I love the working port of Fremantle and would hate to see it become only a port for cruise ships. The container ships are part of Freo’s history and should continue to be so for many more years.

Roel Loopers

WESTPORT TASKFORCE FIRST PROGRESS REPORT IS OUT

Posted in city of fremantle, containers, freight, fremantle ports, maritime, Uncategorized by freoview on December 13, 2018

 

 

The first progress report by the WESTPORT Taskforce is an interesting read. It came out yesterday, so check it out on-line as it is quite substantial.

I had a quick look at the WHAT HAVE WE FOUND SO FAR report and there are two points I consider very important for Fremantle. The first one is that the report states that Fremantle Port would be capable of handling double the number of containers it does now, as long as improved road and rail access to deliver and pick up container freight is part of the development.

The second one is maybe even more important as it means that residential and other development along Victoria Quay does not have to be halted until the port stops accepting containers.

The reports states: However, the Fremantle Port buffer is a guideline rather than a State statutory and use planning instrument. It does not preclude planning for additional residential development, even in the area closest to the port, and is dependent on local governments to regulate.

This is really important, because so far any attempt at wanting to build residential or hotel accommodation at Victoria Quay has been dismissed as not being possible because of the buffer zone around the port. It might just need a different, less rigid, approach by the Fremantle Ports board and management.

And a few more snippets from the report:

Changing community expectations about what is shipped from the port should be recognised as a constraint to development in the Fremantle study area. With the relocation of some trades, the port could expand its container operations or alternatively, use the space for non-port purposes.

Changing land use within the port buffer could open opportunities for a range of recreation, commercial and residential activities around Victoria Quay and in North Fremantle.

Key considerations of future work will be to: determine how long Fremantle’s Inner Harbour can efficiently and safely operate alongside the increasingly urban environment of the City of Fremantle; assess the impacts that trucks and other traffic has on suburbs west of the Kwinana Freeway as well as on access to the port; identify opportunities to facilitate and grow trade; assess if and when any trades should be moved to a different port location; and plan for the infrastructure required to keep freight moving efficiently and the economy growing for decades to come.

Any change to Fremantle Port operation will be long-term and won’t be happening for many years. It is quite clear from this progress report that there is no immediate need to move all port operation to Kwinana or Bunbury, but that a long transitional period might be required to move some operations.

The Westport Taskforce will continue to work, explore and consult with all affected communities and stakeholders, and nothing will happen overnight, or next year.

Roel Loopers

MASSIVE CRANES CARRIER DEPARTS FREO PORT

Posted in city of fremantle, containers, fremantle ports, maritime, stevedores, Uncategorized by freoview on September 26, 2018

 

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700_7887

 

The Chinese vessel Zhen Hua 24 departed Fremantle Port at sunset on Tuesday evening, heading for Brisbane to deliver one of the massive 50metre-high container cranes there, as she had also done in Fremantle.

The cranes are for DP World operation around Australia and four of them were still onboard when the ship left, which made for a very impressive sight, and is one of the many reasons why I love the working Freo port.

Roel Loopers

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CONTAINER CRANE SHIP DELAYS DEPARTURE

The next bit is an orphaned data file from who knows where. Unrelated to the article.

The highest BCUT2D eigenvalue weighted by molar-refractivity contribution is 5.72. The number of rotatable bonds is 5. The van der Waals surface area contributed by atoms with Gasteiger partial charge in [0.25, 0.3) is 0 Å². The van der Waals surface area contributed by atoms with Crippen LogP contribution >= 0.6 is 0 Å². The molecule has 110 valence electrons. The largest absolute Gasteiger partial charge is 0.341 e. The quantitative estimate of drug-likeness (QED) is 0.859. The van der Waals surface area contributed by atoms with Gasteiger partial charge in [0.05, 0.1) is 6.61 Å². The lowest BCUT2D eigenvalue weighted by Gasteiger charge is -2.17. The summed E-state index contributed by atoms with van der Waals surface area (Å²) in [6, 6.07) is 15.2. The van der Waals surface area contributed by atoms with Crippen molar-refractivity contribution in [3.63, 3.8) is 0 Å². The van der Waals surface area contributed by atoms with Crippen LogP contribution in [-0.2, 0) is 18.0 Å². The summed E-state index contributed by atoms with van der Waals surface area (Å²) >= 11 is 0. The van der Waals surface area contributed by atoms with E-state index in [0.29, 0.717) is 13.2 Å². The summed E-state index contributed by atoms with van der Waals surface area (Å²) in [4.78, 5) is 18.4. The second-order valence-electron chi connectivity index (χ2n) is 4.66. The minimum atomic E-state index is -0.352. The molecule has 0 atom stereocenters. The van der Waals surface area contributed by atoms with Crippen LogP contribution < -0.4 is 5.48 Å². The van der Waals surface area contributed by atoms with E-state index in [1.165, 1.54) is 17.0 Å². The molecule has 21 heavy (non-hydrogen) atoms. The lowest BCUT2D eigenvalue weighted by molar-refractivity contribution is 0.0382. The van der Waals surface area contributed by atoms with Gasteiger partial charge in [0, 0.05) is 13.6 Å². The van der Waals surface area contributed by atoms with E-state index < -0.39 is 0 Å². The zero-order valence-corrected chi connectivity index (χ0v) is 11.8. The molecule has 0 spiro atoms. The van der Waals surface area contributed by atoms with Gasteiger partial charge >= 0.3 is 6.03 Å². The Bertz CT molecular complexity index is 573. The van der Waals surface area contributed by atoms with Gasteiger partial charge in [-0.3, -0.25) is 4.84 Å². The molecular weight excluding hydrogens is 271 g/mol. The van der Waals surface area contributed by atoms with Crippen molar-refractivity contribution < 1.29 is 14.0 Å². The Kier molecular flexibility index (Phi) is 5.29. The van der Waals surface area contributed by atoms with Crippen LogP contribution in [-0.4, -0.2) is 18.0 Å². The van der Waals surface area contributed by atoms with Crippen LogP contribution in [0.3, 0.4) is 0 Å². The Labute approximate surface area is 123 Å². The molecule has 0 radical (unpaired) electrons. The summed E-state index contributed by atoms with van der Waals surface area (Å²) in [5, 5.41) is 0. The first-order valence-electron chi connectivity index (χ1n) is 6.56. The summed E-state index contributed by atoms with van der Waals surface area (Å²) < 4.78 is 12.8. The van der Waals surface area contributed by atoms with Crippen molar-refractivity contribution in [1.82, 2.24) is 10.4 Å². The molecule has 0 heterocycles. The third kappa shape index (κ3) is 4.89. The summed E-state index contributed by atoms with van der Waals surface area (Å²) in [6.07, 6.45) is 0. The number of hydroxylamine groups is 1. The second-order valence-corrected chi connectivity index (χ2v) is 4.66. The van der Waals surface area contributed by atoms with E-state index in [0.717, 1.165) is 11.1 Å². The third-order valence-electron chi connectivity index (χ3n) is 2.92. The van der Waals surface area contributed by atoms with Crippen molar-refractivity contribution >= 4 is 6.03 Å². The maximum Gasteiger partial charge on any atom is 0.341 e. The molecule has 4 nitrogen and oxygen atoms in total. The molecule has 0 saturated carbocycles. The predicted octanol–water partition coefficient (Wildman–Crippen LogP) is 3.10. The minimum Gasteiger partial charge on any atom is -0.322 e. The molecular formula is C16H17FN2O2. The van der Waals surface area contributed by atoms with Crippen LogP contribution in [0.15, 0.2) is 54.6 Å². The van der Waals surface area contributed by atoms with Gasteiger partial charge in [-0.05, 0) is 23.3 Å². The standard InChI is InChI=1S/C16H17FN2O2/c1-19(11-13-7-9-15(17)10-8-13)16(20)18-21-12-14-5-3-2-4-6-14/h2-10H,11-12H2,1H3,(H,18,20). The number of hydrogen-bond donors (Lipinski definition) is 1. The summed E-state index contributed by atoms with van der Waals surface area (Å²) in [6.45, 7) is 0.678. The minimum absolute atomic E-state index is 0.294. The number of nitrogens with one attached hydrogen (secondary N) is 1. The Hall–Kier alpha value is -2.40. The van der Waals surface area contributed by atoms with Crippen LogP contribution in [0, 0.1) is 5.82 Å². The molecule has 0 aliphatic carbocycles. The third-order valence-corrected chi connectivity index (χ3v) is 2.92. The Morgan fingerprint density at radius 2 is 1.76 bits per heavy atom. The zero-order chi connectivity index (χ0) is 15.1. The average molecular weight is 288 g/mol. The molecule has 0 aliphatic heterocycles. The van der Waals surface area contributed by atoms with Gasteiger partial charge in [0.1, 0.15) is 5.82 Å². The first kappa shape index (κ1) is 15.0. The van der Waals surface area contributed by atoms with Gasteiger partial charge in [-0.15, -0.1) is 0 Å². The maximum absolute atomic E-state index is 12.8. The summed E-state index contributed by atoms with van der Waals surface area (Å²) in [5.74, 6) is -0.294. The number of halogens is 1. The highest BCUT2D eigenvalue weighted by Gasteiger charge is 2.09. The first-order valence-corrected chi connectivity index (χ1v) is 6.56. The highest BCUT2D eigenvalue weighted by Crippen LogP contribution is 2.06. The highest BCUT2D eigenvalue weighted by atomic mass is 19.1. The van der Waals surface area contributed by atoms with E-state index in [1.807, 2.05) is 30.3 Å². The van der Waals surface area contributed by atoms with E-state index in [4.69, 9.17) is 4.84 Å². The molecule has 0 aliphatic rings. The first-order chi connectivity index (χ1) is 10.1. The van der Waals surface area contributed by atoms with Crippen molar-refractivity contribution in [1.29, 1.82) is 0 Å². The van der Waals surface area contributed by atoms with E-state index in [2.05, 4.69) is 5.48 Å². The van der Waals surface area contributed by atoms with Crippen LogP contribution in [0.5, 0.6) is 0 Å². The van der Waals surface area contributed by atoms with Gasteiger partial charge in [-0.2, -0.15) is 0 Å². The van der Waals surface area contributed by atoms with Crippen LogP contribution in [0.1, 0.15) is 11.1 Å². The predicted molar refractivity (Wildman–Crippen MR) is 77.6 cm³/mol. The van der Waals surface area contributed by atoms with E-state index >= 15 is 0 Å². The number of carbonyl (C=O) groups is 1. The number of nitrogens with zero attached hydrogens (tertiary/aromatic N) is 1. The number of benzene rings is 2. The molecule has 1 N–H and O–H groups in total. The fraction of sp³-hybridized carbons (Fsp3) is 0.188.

Posted in city of fremantle, containers, freight, fremantle ports, Uncategorized by freoview on September 22, 2018

 

cranes 1

cranes 3

 

The Zhen Huan 24 was scheduled to leave Fremantle Port at 1.30pm on Friday, but it did not happen, although the mooring ropes had been released and two tug boats were waiting for over an hour.

I wanted to take a photo of the five huge 50-metre-high cranes onboard the ship dwarfing the green lighthouse on the South Mole, but unfortunately that did not eventuate, so I waited in vain for an hour and a half.

I took these two photos instead, the one with the railway station showing why a working port is such a unique attraction for our city.

Roel Loopers

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NEW CONTAINER CRANE FOR FREMANTLE PORT

Posted in city of fremantle, containers, freight, fremantle ports, maritime, Uncategorized by freoview on September 20, 2018

 

port 1

port 2

 

I was not aware that the Chinese ship Zhen Hua 24 carrying five huge container cranes had entered Fremantle Port, so it was an amazing sight to see it at berth at North Quay this morning, where it offloaded one of the cranes.

The cranes are 50 metres high and weigh 1200 tonnes and are delivered at DP World stevedores in Australian ports, one of them Fremantle.

Roel Loopers

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THE FUTURE OF FREMANTLE PORT FORUM TONIGHT

Posted in city of fremantle, containers, freight, fremantle ports, maritime, Uncategorized by freoview on August 29, 2018

 

A large flyer has been put in letterboxes around Fremantle in support of Fremantle Port to continue as a working port.

‘FREMANTLE PORT WORKS’ the anonymous flyer claims, citing a $ 250 million upgrade in 2010 and that the port has the capacity to operate for another 25+ years.

Fremantle Port is currently trading around 700,000 TEUs per year but could handle volumes of 2.2-2.4 million TEUs the flyer claims.

The authors of the flyer also state that in 2017 only 10% of traffic on Tydeman Road were container trucks, and that only 48% of trucks visiting Fremantle Port were laden both at arrival and departure. Trade volumes have increased since 2015 but truck movements have decreased, the flyer screams in bold type.

We don’t need a new port in Kwinana that would destroy forever the environmentally sensitive Cockburn Sound, the authors write.

It shows that the deliberations by the WESTPORT taskforce about a new port and scaling down or closing Fremantle Port as a container port are emotive issues in our community, so the forum this evening at the Fremantle Townhall will hopefully shed some light on the facts and fiction of a new port and the future of Fremantle Port.

The forum is on TODAY from 6-8pm. See you there!

Roel Loopers